A SMILE AND A WINK: Smiley T. Water-Tower served city for many yearsSmiley’s obituary follows, even though he’s not officially dead yet. That will come Thursday or Friday, barring some supporter chaining himself to it. So, grab a hanky and read on: Smiley T. Water-Tower, either 78 or 32 years old depending on your perspective, has died.
By: Ryan Bakken, Grand Forks Herald
Smiley’s obituary follows, even though he’s not officially dead yet. That will come Thursday or Friday, barring some supporter chaining himself to it. So, grab a hanky and read on:
Smiley T. Water-Tower, either 78 or 32 years old depending on your perspective, has died.
Smiley was born in 1931, the son of Tap Water and Eiffel Tower. But he didn’t crack a smile, muster a wink or wear a bowtie until 1977.
The lone survivor is his ugly stepchild, Purpur Water-Tower.
He was preceded in death by bowties, his parents and cousin Smiley Face, who died from severe jaundice.
Cause of death was lead paint poisoning. Local humanitarian efforts were made to heal Smiley by replacing the lethal lead-based paint. But Blue Cross Blue Shield of North Dakota denied the treatment, citing a pre-existing condition and the need to pay outlandish bonuses to its executives.
Also contributing to Smiley’s death were tightfisted Grand Forks City Council members, who voted against spending $400,000 for repairs and instead spent the money on frivolous matters such as police and fire protection.
Smiley’s latter years were difficult ones, as he was defenseless against pigeon droppings and peregrine falcons’ whoopee.
The 130-foot-tall Smiley retired from the water storage business in 2000, pushed out by younger, more virile water towers with twice the capacity. He spent his last nine years watching big SUVs blow through red lights at the intersection of South Washington Street and DeMers Avenue.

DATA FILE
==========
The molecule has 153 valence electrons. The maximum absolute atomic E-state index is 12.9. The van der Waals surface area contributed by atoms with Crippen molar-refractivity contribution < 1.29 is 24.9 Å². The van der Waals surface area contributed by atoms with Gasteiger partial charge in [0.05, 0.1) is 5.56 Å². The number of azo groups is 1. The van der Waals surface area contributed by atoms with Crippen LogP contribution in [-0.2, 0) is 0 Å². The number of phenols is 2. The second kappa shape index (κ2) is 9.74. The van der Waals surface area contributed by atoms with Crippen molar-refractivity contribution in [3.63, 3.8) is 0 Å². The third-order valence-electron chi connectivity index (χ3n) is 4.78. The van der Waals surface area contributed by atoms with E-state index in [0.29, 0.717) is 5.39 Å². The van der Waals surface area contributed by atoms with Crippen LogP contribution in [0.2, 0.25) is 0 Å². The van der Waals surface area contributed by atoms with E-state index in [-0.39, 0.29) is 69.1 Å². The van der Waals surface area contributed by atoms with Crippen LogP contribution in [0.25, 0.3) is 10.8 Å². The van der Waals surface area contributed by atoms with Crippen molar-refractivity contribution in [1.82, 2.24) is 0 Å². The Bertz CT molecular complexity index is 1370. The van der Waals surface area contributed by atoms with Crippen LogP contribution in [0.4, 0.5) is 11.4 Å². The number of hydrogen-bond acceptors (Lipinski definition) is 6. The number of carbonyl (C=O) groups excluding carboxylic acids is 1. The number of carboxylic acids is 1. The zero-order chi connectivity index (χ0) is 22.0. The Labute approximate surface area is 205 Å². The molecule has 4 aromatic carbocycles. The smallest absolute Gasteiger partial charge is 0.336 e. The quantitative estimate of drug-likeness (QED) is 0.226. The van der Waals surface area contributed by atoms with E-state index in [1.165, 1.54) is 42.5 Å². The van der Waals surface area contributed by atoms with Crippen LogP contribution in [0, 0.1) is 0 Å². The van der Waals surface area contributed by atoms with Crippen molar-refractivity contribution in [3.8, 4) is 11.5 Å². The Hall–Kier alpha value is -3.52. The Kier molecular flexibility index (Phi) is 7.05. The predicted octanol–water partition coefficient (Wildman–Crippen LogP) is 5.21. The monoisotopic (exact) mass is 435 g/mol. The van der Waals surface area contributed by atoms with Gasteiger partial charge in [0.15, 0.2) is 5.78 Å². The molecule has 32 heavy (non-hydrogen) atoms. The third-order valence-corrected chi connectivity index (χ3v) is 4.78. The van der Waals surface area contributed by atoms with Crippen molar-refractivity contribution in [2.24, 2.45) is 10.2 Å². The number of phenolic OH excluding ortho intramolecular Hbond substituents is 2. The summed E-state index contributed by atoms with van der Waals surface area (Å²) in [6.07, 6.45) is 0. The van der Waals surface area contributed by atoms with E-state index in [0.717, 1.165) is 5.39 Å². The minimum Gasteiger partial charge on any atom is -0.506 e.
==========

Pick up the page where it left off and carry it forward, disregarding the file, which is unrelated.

Smiley was in semi-retirement for several years before his full retirement, taking the winters off. But since he was an underpaid city employee, he could not afford to winter in Arizona.
Mourners include residents who regard Smiley as: 1) a symbol of Grand Forks’ friendliness and positive attitude; 2) an antidote for cold winters; 3) an icon to be waved at by youngsters as they motor to day care; 4) a landmark to historians and other lovers of old, broken-down stuff; 5) a goodwill ambassador; and 6) something easy to mock.
There will not be funeral services nor a cremation, as Smiley will be sold for scrap metal. Pallbearers are a crane, a wrecking ball, forklifts and some big trucks.
But Smiley will lie in state at the Alerus Center all weekend.
Sadness is inevitable in the passing of Smiley and his 78 years of service to Grand Forks. Don’t be embarrassed if you shed a tear while watching a toilet flush.
Memorials can be sent to the Demolish the Former Civic Auditorium Fund in care of City Hall.
Reach Bakken at (701) 780-1125; (800) 477-6572, ext. 125; or send e-mail to firstname.lastname@example.org.